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West Papua conflict: ‘Taken hostage in a country that has also been taken hostage’

19 May, 2023 

Interview by Spike Keith, adapted by Rawan Saadi 

The Morning Star flag is considered a symbol of West Papua independence and has been banned by Indonesian authorities. Photo: Canva. 

Listen to the full interview 

In February of this year, New Zealand Pilot Phillip Mehrtens was taken hostage by the West Papua National Liberation Army. 

West Papua is one of 38 Indonesian provinces and has been an occupied state since the 1960s.

The region has an indigenous population of Melansian descent who have become a minority among settler groups such as the Javanese population.

For decades there has been a strong push for independence, and since 2018 pro-independence groups such as the National Liberation Army have been in continuous conflict with the Indonesian government. 

Spokesperson for West Papua Action Aotearoa Catherine Delahunty told 95bFM’s The Wire that this is a long-established issue brought to light after the kidnapping of a New Zealand citizen.

According to Delahunty, Mehrtens, who is being held hostage in a remote area in West Papua, has not been physically harmed. 

“They are looking for leverage, looking for the world to notice their struggle, which their neighbours like Australia and New Zealand have done very little about and now will actually take note that a citizen of this country has been kidnapped.”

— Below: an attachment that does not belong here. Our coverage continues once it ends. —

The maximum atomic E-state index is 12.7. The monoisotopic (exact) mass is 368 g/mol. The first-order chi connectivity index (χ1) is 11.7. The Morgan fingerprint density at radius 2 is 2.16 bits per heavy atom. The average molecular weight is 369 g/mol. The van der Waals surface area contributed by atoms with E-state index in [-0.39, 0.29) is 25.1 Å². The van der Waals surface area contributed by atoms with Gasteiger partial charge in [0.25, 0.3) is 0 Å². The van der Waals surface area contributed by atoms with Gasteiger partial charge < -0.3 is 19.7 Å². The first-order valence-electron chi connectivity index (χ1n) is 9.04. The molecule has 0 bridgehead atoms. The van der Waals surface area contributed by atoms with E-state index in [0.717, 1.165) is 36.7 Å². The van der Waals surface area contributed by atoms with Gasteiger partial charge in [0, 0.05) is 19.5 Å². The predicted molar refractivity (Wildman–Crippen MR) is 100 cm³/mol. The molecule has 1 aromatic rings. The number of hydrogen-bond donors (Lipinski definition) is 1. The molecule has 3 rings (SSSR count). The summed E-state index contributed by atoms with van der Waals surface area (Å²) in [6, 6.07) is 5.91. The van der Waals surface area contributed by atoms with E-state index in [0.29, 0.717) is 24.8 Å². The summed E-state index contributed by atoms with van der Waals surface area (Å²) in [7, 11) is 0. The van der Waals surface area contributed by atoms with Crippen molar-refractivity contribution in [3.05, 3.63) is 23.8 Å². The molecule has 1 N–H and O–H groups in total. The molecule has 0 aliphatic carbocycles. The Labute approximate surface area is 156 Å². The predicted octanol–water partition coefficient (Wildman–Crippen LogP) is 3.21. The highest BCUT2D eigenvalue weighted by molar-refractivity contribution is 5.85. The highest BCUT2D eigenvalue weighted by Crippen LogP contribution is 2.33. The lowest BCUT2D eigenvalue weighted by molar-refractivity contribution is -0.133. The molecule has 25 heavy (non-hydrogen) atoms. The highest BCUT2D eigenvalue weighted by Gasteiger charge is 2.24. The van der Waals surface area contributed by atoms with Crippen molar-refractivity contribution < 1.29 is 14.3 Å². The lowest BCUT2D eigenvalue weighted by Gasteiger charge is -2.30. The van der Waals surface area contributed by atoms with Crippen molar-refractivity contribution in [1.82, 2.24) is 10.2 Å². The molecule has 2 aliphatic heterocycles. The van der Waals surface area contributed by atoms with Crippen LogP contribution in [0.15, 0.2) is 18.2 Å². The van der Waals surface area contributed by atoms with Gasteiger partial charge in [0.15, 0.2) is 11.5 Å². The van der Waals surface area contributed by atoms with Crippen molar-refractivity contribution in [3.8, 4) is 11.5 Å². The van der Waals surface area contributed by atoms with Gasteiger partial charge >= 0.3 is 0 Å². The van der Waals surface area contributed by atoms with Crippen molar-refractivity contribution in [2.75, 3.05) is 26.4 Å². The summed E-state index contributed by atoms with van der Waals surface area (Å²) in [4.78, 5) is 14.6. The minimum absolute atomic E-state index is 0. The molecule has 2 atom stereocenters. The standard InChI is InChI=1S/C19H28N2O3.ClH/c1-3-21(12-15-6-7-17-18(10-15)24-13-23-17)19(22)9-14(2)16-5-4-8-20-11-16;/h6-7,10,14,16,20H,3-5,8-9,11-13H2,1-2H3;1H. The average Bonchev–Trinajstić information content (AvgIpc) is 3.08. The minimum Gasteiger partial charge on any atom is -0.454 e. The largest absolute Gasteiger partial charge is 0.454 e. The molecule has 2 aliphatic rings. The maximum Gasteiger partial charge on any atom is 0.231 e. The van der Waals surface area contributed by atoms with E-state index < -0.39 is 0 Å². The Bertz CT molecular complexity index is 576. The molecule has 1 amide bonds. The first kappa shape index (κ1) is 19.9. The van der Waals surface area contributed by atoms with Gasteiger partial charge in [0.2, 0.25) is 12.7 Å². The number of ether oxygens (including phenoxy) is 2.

She explained that although diplomatic work is being done to bring Mehrtens back home, the Indonesian Army is taking a more violent approach by sending in combat-ready troops and bombing villages.

“He has been taken hostage in a country that has also been taken hostage. That is what people need to understand.”

Delahunty emphasised that this kidnapping shows how horrific and pressing the situation is in West Papua.

The conflict has resulted in the displacement of villagers and a growing refugee crisis, with many people facing health issues. 

“What we need is for Indonesia to take a look at themselves and realise that you cannot colonise in the 21st century. People have never accepted being colonised.”

Delahunty said the Indonesian government has long exploited West Papua's rich resources, including palm oil, fertile soil, and several minerals.

An open letter from West Papua Action Aotearoa is calling on Prime Minister Hipkins and Foreign Minister Nanaia Mahuta to urge for a withdrawal of Indonesian military forces and independent mediation to find a more peaceful solution.

Delahunty commended the government’s response so far as they have not escalated or encouraged the violence but argued the aggressive approach of the Indonesian government requires more urgent intervention.

The open letter is signed by organisations such as Greenpeace Aotearoa and senior academics such as Dr Steven Ratuvan, an expert in pacific issues at the University of Canterbury.